A Sipeed Tang Nano 9k board on a Thinkpad keyboard, with an LCD panel attached to it

An Open Toolchain For Sipeed Tang Nano FPGAs

[Sevan Janiyan] shares their research on putting an open FPGA toolchain together. Specifically, this is an open toolchain for the Sipeed Nano Tang FPGAs, which are relatively cheap offerings by Sipeed from China. The official toolchain is proprietary and requires you to apply for a license that’s to be renewed every year. There’s a limited educational version you can use more freely, but of course, that’s not necessarily sufficient for comfortable work.

This toolchain relies on the apicula project, an effort to reverse-engineer, reimplement and document the Gowin FPGA bitstream format, as well as the gowin integration for nextpnr (an open tool for FPGA place-and-route). With a combination of yosys, apicula, nextpnr and openFPGAloader, [Sevan] put together a set of commands you can use to build gateware for your Nano Tang FPGAs – without any proprietary limitations blocking your way. They show a basic blinkie demo, and also a demo that successfully operates a parallel LCD connected to the board.

The availability of open toolchains for FPGAs has always been somewhat of a sore point. Wondering about open FPGA toolchains? This Supercon 2019 talk by Tim [Mithro] Ansell will get you up to speed!

We thank [feinfinger (sneezing)] for sharing this with us!

FPGA Starter Videos To Help Soften That Learning Curve

Digi-Key have been producing YouTube videos for a number of years now, and if you weren’t aware, they’re definitely worthy of some viewing time. The playlist we’re highlighting here is a pretty good introduction to FPGAs, specifically those supported by open source tools, with low cost hardware. If you’ve always wanted to get into hacking FPGA platforms, but don’t know where to start, this is going to be a big help. After first covering what an FPGA is and is not, and why you want to use one, [Shawn Hymel] dives in to the toolchain.

We’re really lucky that the bitstream for the Lattice iCE40 was reverse engineered by the super talented Claire (née Clifford) Wolf (AMP hour interview) which enabled the project ICEstorm toolchain to be created. Leveraging Yosys for synthesis and logic mapping, Icarus verilog coupled with GTKwave for simulation, netpnr for place and route and finally the project ICEstorm bitstream tools for packing into iCE40 format and loading onto the hardware. The whole toolchain flow is managed by APIO for simplicity, that is, provided your FPGA board is supported!

Of course, [Shawn] is using the low cost (for an FPGA) ICEStick by Lattice for this tutorial series, and they’re currently hard to get (you know why by now!) but, there are many other boards you could use. If you want to play with applications coupling a ARM micro to an FPGA, then the excellent BlackIce Mx is an option, but there are many other boards now with an decent micro nestled next to an FPGA and a few peripherals for convenience.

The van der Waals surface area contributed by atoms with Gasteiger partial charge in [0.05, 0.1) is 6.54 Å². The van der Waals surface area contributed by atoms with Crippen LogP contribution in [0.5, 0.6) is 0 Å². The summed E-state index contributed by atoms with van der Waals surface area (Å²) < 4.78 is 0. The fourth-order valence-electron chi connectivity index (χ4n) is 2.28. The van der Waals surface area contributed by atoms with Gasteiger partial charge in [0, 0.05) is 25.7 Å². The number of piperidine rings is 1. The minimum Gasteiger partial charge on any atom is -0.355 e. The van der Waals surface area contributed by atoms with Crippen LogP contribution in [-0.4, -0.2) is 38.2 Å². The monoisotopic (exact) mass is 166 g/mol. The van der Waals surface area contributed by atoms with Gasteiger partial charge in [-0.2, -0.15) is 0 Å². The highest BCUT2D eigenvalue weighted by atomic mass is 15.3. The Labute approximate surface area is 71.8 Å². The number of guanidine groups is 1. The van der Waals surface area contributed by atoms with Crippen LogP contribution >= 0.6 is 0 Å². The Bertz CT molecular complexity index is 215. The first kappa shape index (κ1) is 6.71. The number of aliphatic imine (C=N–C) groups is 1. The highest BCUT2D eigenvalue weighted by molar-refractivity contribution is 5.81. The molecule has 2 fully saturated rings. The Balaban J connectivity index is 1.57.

We should mention here, that project ICEstorm and the iCE40 is not the only show in town. Project Trellis has had our eye for a while, which targets the more complex Lattice ECP5 device. Yosys and friends do support more architectures, but the available flows usually require at least some vendor tool support at this time (looking straight at you, Xilinx) but as more devices get decoded, the open source tools will grow, and we will bring you that news!

What’s nice about this Digi-Key YT series, is that it doesn’t just cover the basic toolchain flow, then drop you in at the deep end of a big learning curve. There are videos covering subjects such as finite state machines (FSMs), test-benching and simulation, using embedded (block) memories, PLLs, harder subjects like dealing with metastability and clock-domain crossing (OK, he covers one technique – there’s more than one way to skin that particular cat) before finally looking at soft cores like the RISC-V. Lots to learn, and pretty well executed if you ask us! A Github version is available, for those who can’t stand watching the videos!

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Mithro Runs Down Open Source FPGA Toolchains

Tim [Mithro] Ansell has a lot to tell you about the current state of open FPGA tooling: 115 slides in 25 minutes if you’re counting. His SymbiFlow project aims to be the GCC of FPGA toolchains: cross-platform, multi-platform, completely free, and all-encompassing. That means that it’s an umbrella framework for all of the work that everyone else is doing, from work on synthesis and verification tools, to placing and routing, to vendor-specific chip libraries. His talk catches you up with the state of the art at the end of 2019, and it’s embedded below. Spoiler alert: SymbiFlow has the big Xilinx 7-series FPGAs in its crosshairs, and is closing in. SymbiFlow is that close to getting a networked Linux system on the FPGA fabric in a Xilinx 7 today, completely independent of any vendor tools.

But let’s step back a sec for a little background. When you code for an FPGA, words you type get turned into a bitstream of ones and zeroes that flip perhaps a few million switches inside the chip. Going from a higher-level language to a bitstream is a lot like compiling normal programming languages, except with the twist that the resulting computational logic doesn’t map straight into a machine language, but rather into lower-level physical hardware on the FPGA. So “compilation” for FPGAs involves two steps: synthesis and place-and-routing. Synthesis takes the higher-level language that you write and turns it into a set of networks and timing requirements that represent the same logic, and can work across chip families. Yosys is the open-source synthesis tool of choice here.

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